If a kidney transplant was performed from a living donor, the patient is usually discharged on the 5th day, as kidney function begins immediately. However, if a cadaveric kidney transplant was performed, a longer hospital stay may be required, as the kidney will begin to do its job in a few days or weeks.
BENEFITS OF A RENAL TRANSPLANT
Undoubtedly, kidney transplantation is the best treatment for end-stage renal disease patients. Dialysis methods (hemodialysis or peritoneal dialysis) can do 5% of the work done by two kidneys of a healthy person under the best conditions. A successfully transplanted kidney provides 10 times this amount (50% of the work done by both kidneys of a healthy person).
Most transplant patients feel much more energetic and better than they would on dialysis. While many of them are able to do the job that they could not do before, their chances of finding a job are higher than those of dialysis patients. Most of them have a significant improvement in their sexual life compared to the dialysis period, female patients can become pregnant more easily and give birth to healthy children.
WHAT ARE THE RISKS OF KIDNEY TRANSPLANT FOR THE DONOR?
Since kidney transplantation is an important operation, there are some risks for both the recipient and the donor. A person who voluntarily becomes a kidney donor is very valuable both by the patient and by the doctors. Because, thanks to the person who volunteers, a patient regains his health. Many medical tests are performed for the donor and all data are analyzed in detail. It is then approved by a council of physicians. In other words, it is not possible for a physician to make the decision of an individual to be a donor alone. As with any surgery, it is not possible to guarantee 100% health for both the donor and the recipient after a kidney transplant. Because researches have proven that the risk of death in kidney transplant operations is 1 in 3000. Along with the risk of urinary tract infection, the risk of wound infection is also possible. However, these risks are at the same rate as any other surgery. For a few days following the surgery, the donor's body will be sore. Depending on the donor's condition, the donor is discharged from the hospital within 5 days. In a small percentage of patients, pain may occur at the surgery site 1 year later. After 2 months after the surgery, the individual returns to all normal activities. He can lift heavy or do sports. The donor can lead a healthy life by having regular check-ups after the transplant surgery.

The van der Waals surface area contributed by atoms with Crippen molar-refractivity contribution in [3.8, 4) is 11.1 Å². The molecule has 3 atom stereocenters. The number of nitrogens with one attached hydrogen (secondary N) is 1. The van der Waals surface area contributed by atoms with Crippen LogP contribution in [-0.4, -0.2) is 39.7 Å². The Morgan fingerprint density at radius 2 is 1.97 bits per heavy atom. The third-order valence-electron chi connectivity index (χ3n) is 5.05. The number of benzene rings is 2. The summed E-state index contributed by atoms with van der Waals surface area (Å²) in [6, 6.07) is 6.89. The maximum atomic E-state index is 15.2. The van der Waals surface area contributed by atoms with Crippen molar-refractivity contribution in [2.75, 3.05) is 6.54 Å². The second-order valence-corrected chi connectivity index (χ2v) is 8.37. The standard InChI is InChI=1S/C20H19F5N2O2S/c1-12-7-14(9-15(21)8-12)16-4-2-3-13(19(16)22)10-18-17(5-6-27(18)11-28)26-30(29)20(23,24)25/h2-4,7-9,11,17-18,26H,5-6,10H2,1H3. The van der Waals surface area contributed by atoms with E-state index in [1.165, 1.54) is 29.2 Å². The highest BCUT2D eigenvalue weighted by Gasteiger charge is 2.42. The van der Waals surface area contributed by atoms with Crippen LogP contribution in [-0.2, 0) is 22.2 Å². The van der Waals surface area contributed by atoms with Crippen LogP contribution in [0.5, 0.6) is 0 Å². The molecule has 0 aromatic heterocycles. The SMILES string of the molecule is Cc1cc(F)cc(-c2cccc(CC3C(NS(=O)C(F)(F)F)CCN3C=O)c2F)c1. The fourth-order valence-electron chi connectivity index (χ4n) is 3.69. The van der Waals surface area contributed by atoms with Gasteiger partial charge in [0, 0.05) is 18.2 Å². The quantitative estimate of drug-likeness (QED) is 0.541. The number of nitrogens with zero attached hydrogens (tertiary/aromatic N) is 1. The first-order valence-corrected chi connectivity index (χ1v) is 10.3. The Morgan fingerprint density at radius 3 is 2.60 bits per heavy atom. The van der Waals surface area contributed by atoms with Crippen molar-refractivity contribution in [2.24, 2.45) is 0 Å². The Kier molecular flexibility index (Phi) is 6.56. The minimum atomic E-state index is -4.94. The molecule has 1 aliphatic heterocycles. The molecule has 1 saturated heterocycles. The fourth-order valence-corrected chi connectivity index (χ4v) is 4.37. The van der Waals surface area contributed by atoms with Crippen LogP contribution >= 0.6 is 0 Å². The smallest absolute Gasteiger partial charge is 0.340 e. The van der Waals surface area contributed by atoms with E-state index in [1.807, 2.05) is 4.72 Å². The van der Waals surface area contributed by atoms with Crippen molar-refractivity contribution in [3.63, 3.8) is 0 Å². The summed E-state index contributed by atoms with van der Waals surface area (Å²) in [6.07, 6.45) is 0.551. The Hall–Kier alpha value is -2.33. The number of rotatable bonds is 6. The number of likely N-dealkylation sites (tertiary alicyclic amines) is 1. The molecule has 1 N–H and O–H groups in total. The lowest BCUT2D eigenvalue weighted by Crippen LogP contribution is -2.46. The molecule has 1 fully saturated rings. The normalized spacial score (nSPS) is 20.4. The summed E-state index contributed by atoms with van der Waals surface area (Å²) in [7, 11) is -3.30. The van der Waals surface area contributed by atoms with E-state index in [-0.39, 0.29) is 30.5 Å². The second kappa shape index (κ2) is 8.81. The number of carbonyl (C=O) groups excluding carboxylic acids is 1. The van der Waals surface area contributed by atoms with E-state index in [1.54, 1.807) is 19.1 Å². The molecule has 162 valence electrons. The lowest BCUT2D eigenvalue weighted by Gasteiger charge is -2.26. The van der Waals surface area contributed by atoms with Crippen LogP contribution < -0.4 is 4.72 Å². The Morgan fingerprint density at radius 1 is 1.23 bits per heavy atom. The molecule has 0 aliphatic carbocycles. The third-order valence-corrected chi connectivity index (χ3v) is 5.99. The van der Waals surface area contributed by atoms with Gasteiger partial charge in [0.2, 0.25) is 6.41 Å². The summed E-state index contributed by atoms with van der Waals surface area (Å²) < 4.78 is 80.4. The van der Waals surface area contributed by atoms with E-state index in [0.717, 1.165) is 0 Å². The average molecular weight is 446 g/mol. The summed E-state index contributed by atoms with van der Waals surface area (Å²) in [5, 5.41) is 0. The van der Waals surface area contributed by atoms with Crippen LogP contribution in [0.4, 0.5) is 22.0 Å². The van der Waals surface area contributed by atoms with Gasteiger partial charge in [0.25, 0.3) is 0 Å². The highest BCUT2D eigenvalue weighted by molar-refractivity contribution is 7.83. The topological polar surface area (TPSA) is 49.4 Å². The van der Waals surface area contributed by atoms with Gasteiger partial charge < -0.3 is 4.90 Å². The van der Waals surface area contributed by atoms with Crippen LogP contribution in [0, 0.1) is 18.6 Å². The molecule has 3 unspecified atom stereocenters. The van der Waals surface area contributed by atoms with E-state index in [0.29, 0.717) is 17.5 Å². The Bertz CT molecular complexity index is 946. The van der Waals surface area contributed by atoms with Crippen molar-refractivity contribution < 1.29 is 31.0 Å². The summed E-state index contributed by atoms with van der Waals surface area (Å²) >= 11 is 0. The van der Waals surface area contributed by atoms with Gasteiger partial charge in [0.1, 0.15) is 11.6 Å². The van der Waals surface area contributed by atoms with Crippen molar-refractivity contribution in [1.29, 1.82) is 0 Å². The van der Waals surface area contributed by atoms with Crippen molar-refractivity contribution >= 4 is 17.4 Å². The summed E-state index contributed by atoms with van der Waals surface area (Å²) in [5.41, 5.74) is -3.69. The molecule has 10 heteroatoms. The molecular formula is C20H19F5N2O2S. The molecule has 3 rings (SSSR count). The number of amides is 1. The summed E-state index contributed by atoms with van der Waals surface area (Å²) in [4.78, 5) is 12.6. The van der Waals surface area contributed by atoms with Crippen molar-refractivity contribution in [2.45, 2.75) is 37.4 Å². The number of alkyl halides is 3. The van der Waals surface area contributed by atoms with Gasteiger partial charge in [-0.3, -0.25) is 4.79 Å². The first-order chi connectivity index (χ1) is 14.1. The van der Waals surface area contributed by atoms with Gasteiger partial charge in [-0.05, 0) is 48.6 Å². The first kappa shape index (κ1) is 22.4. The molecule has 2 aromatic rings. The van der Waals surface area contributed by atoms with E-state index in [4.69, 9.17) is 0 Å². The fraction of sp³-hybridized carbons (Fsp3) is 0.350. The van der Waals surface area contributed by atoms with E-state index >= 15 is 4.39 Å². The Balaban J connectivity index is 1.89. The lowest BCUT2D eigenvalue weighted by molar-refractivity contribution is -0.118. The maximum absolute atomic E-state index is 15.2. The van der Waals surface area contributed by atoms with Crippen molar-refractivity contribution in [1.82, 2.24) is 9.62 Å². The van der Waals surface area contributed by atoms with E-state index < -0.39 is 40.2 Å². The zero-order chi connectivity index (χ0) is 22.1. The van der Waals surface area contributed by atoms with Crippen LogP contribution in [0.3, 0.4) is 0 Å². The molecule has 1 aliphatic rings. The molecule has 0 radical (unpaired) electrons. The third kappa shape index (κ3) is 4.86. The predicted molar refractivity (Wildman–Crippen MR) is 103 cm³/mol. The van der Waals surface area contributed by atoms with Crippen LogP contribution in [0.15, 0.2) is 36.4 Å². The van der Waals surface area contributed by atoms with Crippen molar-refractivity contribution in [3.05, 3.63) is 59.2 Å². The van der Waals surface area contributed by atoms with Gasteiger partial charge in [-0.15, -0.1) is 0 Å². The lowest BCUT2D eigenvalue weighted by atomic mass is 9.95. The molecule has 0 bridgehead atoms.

FREQUENTLY ASKED QUESTIONS
Does Kidney Transplantation Provide Advantage over Dialysis?
It has great advantages. After 1-2 weeks after the surgery, the vast majority of patients regain a completely normal life. Apart from the drugs they take in the morning and evening, their working and social lives are within normal limits. As in dialysis, they do not have to live on a machine for 3-4 hours, 3 days a week.
Who Cannot Have Kidney Transplantation?